A Francis Bacon painting on loan from an Iranian museum goes on show in London on Friday for the first time in more than 30 years.
Two Figures Lying on a Bed with Attendants was painted by the renowned British artist in 1968.
The three-panelled work was acquired by Tehran's Museum of Contemporary Art in the 1970s.
It will be on display at the Tate Britain gallery in London for six months. Bacon died aged 82 in 1992.
Another triptych painting by Bacon is to be auctioned at Christie's in London on 24 June.
The auction house estimates the 1966 work, titled Three Studies of Isabel Rawsthorne, will fetch between £1.5m and £2m.
The sitter, Ms Rawsthorne, is believed to have been Bacon's only female lover.
The painting is part of Christie's Post-War and Contemporary Art sale.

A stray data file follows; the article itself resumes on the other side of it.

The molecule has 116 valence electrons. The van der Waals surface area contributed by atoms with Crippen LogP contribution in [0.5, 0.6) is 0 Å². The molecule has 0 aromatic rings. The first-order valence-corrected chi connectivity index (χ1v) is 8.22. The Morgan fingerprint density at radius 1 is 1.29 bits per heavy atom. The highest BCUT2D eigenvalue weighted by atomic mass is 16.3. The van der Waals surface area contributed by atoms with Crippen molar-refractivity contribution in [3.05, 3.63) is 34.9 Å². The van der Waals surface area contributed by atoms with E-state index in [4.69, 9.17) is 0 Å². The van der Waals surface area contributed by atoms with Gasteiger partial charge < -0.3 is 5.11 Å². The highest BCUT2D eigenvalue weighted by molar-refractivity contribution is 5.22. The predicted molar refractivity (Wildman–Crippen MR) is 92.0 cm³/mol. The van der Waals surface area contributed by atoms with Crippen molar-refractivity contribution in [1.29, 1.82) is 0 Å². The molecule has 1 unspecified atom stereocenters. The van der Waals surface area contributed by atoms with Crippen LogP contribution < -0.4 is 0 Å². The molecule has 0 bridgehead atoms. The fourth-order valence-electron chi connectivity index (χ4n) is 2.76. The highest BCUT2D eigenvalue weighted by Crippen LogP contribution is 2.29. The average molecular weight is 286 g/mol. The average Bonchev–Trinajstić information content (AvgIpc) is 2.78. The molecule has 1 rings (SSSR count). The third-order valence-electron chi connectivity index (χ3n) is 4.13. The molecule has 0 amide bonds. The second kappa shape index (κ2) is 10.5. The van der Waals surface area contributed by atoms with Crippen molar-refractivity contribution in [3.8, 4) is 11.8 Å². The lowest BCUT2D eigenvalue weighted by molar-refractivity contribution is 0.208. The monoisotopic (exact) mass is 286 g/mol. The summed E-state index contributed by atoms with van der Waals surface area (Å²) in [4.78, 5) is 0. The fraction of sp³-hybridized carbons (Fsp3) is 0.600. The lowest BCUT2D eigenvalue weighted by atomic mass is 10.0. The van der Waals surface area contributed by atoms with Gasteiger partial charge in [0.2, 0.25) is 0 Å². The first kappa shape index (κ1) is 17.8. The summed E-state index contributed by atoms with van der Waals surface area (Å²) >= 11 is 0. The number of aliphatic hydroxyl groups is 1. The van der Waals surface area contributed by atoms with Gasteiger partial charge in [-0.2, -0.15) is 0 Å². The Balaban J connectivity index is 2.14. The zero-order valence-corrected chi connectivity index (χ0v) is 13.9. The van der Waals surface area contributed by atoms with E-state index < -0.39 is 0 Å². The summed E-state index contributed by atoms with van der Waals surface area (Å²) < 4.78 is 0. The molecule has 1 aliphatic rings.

Bacon was born in Dublin but moved to London at the age of 16 before spending time in Paris and Berlin.
He became involved in the surrealist movement that became popular in post World War I Germany and France.
One of his first major influences was Picasso.
He had his first big solo show in London in 1934 but did not begin to paint intensively again until 1944.
Bacon went on to have his work shown in the US, France, Italy, Holland and Switzerland.
Some found his paintings unsettling and it was not until 1962 that Bacon's reputation was finally assured with a major exhibition of his paintings at the Tate gallery.